Stefan Hector is in charge of the police's efforts during the campaign season. He says police officers will be out in the open in Sweden's so-called "vulnerable areas", places where crime rates and poverty levels are often higher than normal and where many immigrants live. In these areas, people have been found obstructing others from voting.
"Of course we can't be in people's homes but where we can see it or predict it, we will be there," Hector said.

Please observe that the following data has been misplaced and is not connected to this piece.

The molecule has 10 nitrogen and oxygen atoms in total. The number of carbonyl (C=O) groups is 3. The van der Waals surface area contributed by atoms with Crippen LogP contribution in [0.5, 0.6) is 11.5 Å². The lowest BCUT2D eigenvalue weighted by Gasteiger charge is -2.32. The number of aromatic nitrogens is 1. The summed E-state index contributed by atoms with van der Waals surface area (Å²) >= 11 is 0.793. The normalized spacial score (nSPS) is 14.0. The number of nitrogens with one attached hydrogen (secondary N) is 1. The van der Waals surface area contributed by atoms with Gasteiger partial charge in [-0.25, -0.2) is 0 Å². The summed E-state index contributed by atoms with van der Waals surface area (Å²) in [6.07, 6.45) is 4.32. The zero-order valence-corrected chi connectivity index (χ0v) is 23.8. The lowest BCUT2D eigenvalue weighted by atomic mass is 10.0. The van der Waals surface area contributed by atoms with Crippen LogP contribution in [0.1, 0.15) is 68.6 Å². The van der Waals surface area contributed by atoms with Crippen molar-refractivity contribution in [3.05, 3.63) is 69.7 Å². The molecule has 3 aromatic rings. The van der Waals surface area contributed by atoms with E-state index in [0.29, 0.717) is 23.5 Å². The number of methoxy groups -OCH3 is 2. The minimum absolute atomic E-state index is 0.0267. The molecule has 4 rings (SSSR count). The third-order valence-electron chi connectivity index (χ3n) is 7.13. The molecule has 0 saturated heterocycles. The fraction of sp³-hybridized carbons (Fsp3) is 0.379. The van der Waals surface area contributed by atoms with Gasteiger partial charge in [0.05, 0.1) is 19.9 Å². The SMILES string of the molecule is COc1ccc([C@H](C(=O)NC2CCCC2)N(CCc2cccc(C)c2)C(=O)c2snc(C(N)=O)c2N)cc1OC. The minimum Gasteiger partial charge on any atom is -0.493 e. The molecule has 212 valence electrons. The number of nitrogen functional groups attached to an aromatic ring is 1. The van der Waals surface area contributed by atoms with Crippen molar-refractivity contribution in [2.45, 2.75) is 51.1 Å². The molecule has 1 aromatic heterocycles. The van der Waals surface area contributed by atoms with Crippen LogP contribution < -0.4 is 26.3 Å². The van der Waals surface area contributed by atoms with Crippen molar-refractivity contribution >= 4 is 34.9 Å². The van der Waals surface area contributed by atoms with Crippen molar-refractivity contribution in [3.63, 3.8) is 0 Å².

Another problem affects politicians themselves. During the past six years, more politicians say they are being threatened or made victims of crimes.
Susanna Trehörning, Säpo's strategic commander in charge of safeguarding the elections, said political violence is rare in Sweden, but she added: "We have had very bad incidents in Sweden and it's very important for us to make sure that doesn't happen again."
When it comes to the actual voting system and equipment - that is the paper ballots, ballot boxes and polling stations - Trehörning says they are fairly secure.
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